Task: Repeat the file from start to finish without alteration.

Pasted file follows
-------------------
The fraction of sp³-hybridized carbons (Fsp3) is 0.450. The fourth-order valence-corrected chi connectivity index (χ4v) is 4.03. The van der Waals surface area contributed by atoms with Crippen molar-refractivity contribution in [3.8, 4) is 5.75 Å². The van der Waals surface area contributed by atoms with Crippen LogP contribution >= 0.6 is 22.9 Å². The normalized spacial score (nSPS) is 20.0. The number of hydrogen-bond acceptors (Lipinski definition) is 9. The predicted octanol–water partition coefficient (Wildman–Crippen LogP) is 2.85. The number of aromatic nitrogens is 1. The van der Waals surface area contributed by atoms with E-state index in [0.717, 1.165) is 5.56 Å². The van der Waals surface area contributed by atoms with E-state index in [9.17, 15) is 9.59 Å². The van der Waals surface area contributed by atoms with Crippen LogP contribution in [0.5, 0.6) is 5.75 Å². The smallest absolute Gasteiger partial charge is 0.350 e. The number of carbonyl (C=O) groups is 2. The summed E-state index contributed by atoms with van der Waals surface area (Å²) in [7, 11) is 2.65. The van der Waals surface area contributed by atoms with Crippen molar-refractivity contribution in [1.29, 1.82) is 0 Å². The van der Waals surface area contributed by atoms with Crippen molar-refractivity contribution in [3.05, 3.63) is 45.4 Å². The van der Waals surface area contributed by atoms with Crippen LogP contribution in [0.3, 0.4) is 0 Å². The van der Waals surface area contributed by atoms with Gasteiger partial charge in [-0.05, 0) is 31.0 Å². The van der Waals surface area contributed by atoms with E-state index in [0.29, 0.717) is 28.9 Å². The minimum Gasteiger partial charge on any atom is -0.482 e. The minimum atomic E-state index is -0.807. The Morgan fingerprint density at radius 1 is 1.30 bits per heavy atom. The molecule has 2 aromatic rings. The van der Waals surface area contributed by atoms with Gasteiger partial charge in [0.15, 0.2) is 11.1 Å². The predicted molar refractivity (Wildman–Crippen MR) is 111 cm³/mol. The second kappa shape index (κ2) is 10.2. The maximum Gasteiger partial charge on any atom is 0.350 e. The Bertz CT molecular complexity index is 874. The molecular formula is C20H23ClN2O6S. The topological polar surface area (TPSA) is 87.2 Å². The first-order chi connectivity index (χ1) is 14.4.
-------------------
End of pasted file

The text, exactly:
The fraction of sp³-hybridized carbons (Fsp3) is 0.450. The fourth-order valence-corrected chi connectivity index (χ4v) is 4.03. The van der Waals surface area contributed by atoms with Crippen molar-refractivity contribution in [3.8, 4) is 5.75 Å². The van der Waals surface area contributed by atoms with Crippen LogP contribution >= 0.6 is 22.9 Å². The normalized spacial score (nSPS) is 20.0. The number of hydrogen-bond acceptors (Lipinski definition) is 9. The predicted octanol–water partition coefficient (Wildman–Crippen LogP) is 2.85. The number of aromatic nitrogens is 1. The van der Waals surface area contributed by atoms with E-state index in [0.717, 1.165) is 5.56 Å². The van der Waals surface area contributed by atoms with E-state index in [9.17, 15) is 9.59 Å². The van der Waals surface area contributed by atoms with Crippen LogP contribution in [0.5, 0.6) is 5.75 Å². The smallest absolute Gasteiger partial charge is 0.350 e. The number of carbonyl (C=O) groups is 2. The summed E-state index contributed by atoms with van der Waals surface area (Å²) in [7, 11) is 2.65. The van der Waals surface area contributed by atoms with Crippen molar-refractivity contribution in [1.29, 1.82) is 0 Å². The van der Waals surface area contributed by atoms with Crippen molar-refractivity contribution in [3.05, 3.63) is 45.4 Å². The van der Waals surface area contributed by atoms with Crippen LogP contribution in [0.3, 0.4) is 0 Å². The van der Waals surface area contributed by atoms with Gasteiger partial charge in [-0.05, 0) is 31.0 Å². The van der Waals surface area contributed by atoms with E-state index in [0.29, 0.717) is 28.9 Å². The minimum Gasteiger partial charge on any atom is -0.482 e. The minimum atomic E-state index is -0.807. The Morgan fingerprint density at radius 1 is 1.30 bits per heavy atom. The molecule has 2 aromatic rings. The van der Waals surface area contributed by atoms with Gasteiger partial charge in [0.15, 0.2) is 11.1 Å². The predicted molar refractivity (Wildman–Crippen MR) is 111 cm³/mol. The second kappa shape index (κ2) is 10.2. The maximum Gasteiger partial charge on any atom is 0.350 e. The Bertz CT molecular complexity index is 874. The molecular formula is C20H23ClN2O6S. The topological polar surface area (TPSA) is 87.2 Å². The first-order chi connectivity index (χ1) is 14.4.